Staff Highlight: Coach Isiah "Shonuff" Wright

Coach Isiah, a Colorado Springs native, is a Brazilian Jiu-Jitsu (BJJ) brown belt, an avid competitor, and teaches our Little Tigers & Tigers kids classes, as well as Thursday evening youth competition class. He started training BJJ with Professor Vellore Caballero at Easton Centennial at the age of 19, and is now 27 years old. He got his nickname from the 80’s karate movie The Last Dragon” and first got interested in training through playing MMA video games. He quickly discovered MMA wasn't for him, but BJJ definitely was! Since he started training BJJ, he has competed in over 70 tournaments, 13 professional matches (with an impressive record of 9-4), earned 54 medals, and a pro title belt, which he plans on defending in the next few months. He he just added another win to his resume last weekend at the Ultimate Absolute pro event in Kansas City!

Leading up to competition, he trains 2-3 times a day, 6 days a week, incorporating drilling, rolling, strength and conditioning, and rehab. Part of his rehab includes letting his body relax at Sozo Chiropractic and Castle Rock Cyro. He also likes to watch movies about war or fighting in his down time, and has to get plenty of sleep to keep up with his training schedule. When he competes locally, the day of his fight he prepares himself at Landow Performance, starting with a detailed warm-up, stretch, and sprints.


Photo by Mike Calimbas


Coach Isiah didn’t plan to teach kids, at first he thought it would just be a temporary job. However, it turned out he had a knack for teaching so he stuck with it, and these days he continues to hone his skills as an instructor. He said, “I never actually wanted to teach, but I started and never left. Now I enjoy it. I love those kids!” He added, “The best part is seeing them overcome their own struggles and seeing their confidence grow.” Kids can build their skills and confidence in the Little Tigers and Tigers classes, our foundational youth BJJ programs. If they want to compete, they can join in the competition class as well. It is more fast-paced and demanding, to simulate the intensity level of tournaments, Coach Isiah explained. This type of training is really beneficial because first-time competitors are often shocked by the fight tempo and aggression level at a tournament compared to regular training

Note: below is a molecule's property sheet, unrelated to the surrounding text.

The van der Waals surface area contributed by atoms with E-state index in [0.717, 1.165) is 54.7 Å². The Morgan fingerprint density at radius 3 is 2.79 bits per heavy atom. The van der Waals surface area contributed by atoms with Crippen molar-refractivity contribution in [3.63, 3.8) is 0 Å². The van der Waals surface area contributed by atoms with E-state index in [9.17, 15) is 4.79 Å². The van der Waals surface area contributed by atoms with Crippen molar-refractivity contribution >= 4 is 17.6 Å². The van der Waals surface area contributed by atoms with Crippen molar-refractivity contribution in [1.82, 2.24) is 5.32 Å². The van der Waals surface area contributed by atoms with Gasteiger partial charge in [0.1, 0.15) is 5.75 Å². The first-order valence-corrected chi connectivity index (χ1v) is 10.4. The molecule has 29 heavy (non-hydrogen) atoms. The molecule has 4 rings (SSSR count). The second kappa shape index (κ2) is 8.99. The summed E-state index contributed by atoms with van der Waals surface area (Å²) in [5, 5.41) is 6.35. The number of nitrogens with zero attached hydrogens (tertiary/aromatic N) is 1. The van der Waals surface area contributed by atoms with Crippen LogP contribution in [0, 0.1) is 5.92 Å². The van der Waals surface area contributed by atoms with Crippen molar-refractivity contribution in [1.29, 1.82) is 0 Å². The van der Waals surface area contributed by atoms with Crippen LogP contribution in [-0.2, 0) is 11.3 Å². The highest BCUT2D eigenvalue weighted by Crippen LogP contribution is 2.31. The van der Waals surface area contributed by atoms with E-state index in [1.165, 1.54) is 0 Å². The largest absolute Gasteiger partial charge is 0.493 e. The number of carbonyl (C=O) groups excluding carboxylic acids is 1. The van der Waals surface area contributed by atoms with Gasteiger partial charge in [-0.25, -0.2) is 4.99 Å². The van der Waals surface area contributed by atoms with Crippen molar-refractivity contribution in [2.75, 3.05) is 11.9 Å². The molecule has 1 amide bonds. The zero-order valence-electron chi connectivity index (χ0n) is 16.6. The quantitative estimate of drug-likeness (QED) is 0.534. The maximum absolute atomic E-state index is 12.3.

If you asked Coach Isiah what qualities are best for this type of contact sport, he would say that there are no specific qualities required to be great at BJJ, just the willingness to learn and work hard. “That’s why I love jiu-jitsu,” he said, “because there’s a whole connection of different people brought together from all walks of life.”

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